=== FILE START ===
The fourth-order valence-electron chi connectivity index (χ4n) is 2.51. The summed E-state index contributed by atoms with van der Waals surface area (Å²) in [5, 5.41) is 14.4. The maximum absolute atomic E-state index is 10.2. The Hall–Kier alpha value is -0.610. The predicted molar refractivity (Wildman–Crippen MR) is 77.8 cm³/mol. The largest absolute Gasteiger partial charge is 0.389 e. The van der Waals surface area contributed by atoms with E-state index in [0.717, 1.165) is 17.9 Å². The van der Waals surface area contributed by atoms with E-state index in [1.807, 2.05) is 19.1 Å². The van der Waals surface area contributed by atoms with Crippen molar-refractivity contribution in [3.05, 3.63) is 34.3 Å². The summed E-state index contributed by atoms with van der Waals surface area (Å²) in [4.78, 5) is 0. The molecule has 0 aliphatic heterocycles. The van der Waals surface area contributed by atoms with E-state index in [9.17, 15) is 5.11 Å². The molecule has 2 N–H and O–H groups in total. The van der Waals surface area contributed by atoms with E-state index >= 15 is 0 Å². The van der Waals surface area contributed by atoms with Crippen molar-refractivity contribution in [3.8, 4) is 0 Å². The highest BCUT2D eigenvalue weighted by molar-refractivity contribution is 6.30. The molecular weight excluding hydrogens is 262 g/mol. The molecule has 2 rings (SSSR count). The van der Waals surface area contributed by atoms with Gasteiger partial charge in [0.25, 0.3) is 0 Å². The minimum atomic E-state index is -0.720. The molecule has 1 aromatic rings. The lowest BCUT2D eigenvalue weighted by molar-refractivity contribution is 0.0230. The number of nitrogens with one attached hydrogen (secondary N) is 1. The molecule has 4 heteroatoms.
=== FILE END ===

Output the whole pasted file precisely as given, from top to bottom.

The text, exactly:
The fourth-order valence-electron chi connectivity index (χ4n) is 2.51. The summed E-state index contributed by atoms with van der Waals surface area (Å²) in [5, 5.41) is 14.4. The maximum absolute atomic E-state index is 10.2. The Hall–Kier alpha value is -0.610. The predicted molar refractivity (Wildman–Crippen MR) is 77.8 cm³/mol. The largest absolute Gasteiger partial charge is 0.389 e. The van der Waals surface area contributed by atoms with E-state index in [0.717, 1.165) is 17.9 Å². The van der Waals surface area contributed by atoms with E-state index in [1.807, 2.05) is 19.1 Å². The van der Waals surface area contributed by atoms with Crippen molar-refractivity contribution in [3.05, 3.63) is 34.3 Å². The summed E-state index contributed by atoms with van der Waals surface area (Å²) in [4.78, 5) is 0. The molecule has 0 aliphatic heterocycles. The van der Waals surface area contributed by atoms with E-state index in [9.17, 15) is 5.11 Å². The molecule has 2 N–H and O–H groups in total. The van der Waals surface area contributed by atoms with E-state index >= 15 is 0 Å². The van der Waals surface area contributed by atoms with Crippen molar-refractivity contribution in [3.8, 4) is 0 Å². The highest BCUT2D eigenvalue weighted by molar-refractivity contribution is 6.30. The molecular weight excluding hydrogens is 262 g/mol. The molecule has 2 rings (SSSR count). The van der Waals surface area contributed by atoms with Gasteiger partial charge in [0.25, 0.3) is 0 Å². The minimum atomic E-state index is -0.720. The molecule has 1 aromatic rings. The lowest BCUT2D eigenvalue weighted by molar-refractivity contribution is 0.0230. The number of nitrogens with one attached hydrogen (secondary N) is 1. The molecule has 4 heteroatoms.